Influenza to IgG
Updated: Mar 18
A #ThrowbackThursday post about the discovery of anti-GBM Disease
by Gerren Hobby, MD (@ghobby)
The history of anti-glomerular basement membrane disease started in the midst of the 1918 influenza pandemic.
In late September 1918, Dr. Erenest Goodpasture admitted a patient to the hospital with what initially appeared to be a “typical attack of influenza.” He presented with a three day history of cough and fever to 103.0°F. Evaluation revealed no evidence of bacterial pneumonia. His fever resolved, and he was discharged three days later. After hospital discharge, he again fell ill, but returned to work. Unfortunately, his cough persisted and weight loss and fatigue ensued.
He was readmitted to the hospital on November 6, 1918 with fever, cough, pleuritic chest pain, bloody sputum, physical exam findings concerning for right lower lobe pneumonia, and anemia. He had a temperature of 100.4°F, a heart rate of 120 beats per minute, and a respiratory rate of 28 breaths per minute. His white blood count was 17.6 K/uL and his urinalysis showed trace protein. What was presumed to be pneumonia quickly spread to the left lung, followed by rapid clinical decline and death three days after admission. An autopsy was performed. Lung gross pathology and histology was consistent with diffuse pulmonary hemorrhage. Light microscopy of the kidney showed glomerulonephritis with crescents as well as tubular RBC casts. The case was described as “a more unusual one, being the only instance of its kind observed by us, and I have not seen a similar one described.” Ultimately, Dr. Goodpasture attributed the case to influenza though.
Although we now believe the described patient likely had ANCA vasculitis, its occurrence sparked interest in disease processes involving kidney and lung, now termed pulmonary-renal syndrome. Over the following years, similar cases were described and collected to form a case series of nine patients published by Stanton and Tange in 1958 and coining the term Goodpasture’s Syndrome.
Later, the pathogenicity of anti-GBM antibodies in humans was proven by Lerner, Glassock and Dixon in this paper published in 1967.
In the most notable experiment, researchers sought to examine the effect of anti-GBM disease IgG antibodies on the kidneys of monkeys. Glomerular basement membrane-specific IgG antibodies were eluted from the nephrectomized kidneys of two anti-GBM disease patients. Because these antibodies were bound to kidney tissue, it was postulated they had a higher probability of being pathogenic. In a Koch postulate-like line of thinking, it was believed that these antibodies would produce a similar phenotype when injected into monkeys.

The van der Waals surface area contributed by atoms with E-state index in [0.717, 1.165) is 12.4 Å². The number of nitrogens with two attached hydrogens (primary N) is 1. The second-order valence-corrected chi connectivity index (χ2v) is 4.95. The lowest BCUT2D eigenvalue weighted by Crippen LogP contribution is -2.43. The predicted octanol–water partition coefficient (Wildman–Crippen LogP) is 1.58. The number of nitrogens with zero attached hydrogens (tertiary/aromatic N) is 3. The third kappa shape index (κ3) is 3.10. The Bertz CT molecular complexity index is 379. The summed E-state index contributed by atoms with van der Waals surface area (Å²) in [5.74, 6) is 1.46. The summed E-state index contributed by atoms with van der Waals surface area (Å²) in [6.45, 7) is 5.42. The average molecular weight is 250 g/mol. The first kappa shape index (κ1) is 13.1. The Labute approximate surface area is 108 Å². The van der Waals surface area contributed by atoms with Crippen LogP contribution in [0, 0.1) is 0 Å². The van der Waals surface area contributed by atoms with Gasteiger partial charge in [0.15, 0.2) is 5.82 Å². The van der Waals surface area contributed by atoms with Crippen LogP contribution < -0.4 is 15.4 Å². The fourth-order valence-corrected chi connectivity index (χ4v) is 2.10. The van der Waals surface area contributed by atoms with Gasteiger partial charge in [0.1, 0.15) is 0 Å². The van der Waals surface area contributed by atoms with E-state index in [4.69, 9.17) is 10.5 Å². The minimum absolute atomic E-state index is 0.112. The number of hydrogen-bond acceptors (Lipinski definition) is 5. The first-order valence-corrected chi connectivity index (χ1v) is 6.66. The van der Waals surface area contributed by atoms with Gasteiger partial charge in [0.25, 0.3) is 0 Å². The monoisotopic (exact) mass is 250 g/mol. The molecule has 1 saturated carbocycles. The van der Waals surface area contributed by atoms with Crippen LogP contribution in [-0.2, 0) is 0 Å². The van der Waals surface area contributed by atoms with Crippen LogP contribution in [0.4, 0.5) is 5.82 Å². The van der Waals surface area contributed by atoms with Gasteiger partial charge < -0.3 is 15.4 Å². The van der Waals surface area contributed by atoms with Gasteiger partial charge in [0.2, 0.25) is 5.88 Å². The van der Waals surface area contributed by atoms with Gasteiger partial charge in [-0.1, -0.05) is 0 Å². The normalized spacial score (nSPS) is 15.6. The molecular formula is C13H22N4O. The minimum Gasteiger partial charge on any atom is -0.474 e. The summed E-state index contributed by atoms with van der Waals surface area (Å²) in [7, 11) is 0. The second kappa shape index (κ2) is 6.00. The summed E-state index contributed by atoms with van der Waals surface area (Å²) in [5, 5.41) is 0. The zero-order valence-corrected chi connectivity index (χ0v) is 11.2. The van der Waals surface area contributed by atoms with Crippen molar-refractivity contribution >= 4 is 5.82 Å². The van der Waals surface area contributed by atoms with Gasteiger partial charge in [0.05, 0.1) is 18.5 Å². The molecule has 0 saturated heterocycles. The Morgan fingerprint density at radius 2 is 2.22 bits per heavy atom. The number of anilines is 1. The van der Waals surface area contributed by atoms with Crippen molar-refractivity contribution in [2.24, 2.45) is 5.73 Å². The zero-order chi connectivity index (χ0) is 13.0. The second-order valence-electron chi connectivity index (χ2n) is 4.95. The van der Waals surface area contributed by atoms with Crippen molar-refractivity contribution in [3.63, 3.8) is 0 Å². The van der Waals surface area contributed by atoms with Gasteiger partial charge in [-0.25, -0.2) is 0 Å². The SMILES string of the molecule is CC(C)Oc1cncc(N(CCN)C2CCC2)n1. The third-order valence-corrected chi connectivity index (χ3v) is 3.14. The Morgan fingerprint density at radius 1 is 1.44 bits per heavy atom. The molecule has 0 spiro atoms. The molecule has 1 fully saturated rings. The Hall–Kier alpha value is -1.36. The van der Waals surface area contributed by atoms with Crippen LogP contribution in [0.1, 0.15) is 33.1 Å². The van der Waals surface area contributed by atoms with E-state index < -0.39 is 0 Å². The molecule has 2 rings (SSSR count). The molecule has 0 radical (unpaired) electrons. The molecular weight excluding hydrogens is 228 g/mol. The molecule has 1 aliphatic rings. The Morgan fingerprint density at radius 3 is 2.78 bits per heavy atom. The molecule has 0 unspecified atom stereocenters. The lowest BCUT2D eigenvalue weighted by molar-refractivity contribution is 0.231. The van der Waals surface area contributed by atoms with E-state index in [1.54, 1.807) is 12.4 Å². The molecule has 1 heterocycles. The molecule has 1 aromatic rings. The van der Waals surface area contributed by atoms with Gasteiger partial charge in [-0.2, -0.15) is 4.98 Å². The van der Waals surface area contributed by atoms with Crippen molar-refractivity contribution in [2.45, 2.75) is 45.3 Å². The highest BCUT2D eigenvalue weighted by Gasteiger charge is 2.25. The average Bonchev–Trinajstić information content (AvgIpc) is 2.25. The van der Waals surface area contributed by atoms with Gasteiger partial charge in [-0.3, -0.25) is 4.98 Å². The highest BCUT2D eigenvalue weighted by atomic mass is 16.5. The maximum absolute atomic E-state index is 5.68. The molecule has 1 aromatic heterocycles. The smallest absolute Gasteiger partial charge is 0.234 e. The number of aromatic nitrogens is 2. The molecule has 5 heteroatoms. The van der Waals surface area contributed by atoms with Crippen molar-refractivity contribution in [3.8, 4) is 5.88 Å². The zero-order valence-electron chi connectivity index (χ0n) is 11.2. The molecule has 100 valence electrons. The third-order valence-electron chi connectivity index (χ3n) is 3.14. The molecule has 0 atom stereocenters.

The isolated IgG antibodies were injected into unilaterally nephrectomized monkeys. At 24 hours, the monkeys developed proteinuria and kidney biopsies showed cellular proliferation of the glomerulus and linear deposition of IgG along the basement membrane. By day four, one monkey was anuric and died two days later with a BUN of 100 mg/dL. Kidney biopsy showed severe proliferative glomerulonephritis. The other monkey was sacrificed on day 6 with a BUN of 80 mg/dL and the kidney biopsy showed similar biopsy findings of proliferative glomerulonephritis.
With time, we have learned a great deal more about the pathogenesis of anti-GBM glomerulonephritis. We now understand that the NC1 domain of the alpha-3 chain of type IV collagen serves as the principal target for anti-GBM antibodies. Furthermore, the inflammatory milieu resulting from activation of T cells, B cells, and complement create the classic presentation of diffuse crescentic disease and pulmonary injury with hemorrhage. Through understanding of the disease pathogenesis, we have abandoned the eponym of Goodpasture disease and have renamed it anti-GBM disease. Treatment for anti-GBM disease has remained remarkably unchanged over time with use of plasma exchange, glucocorticoids, and cyclophosphamide serving as staples of management.
Several variations of anti-GBM disease have been noted including atypical anti-GBM disease described in a case report by Nasr, et al. These patients don’t have diffuse crescentic disease and lack pulmonary involvement. Double-seropositive ANCA and anti-GBM disease has also been observed. These patients present in a similar manner to anti-GBM disease, but have the tendency for relapse as seen in ANCA vasculitis patients. Lastly, anti-GBM disease associated with membranous nephropathy has been described. Just as the initial, careful observations of pulmonary-renal syndrome led to the discovery of anti-GBM disease, these other descriptions of anti-GBM disease variations provide better differentiation of phenotypes for more focused treatments and the hope of better outcomes.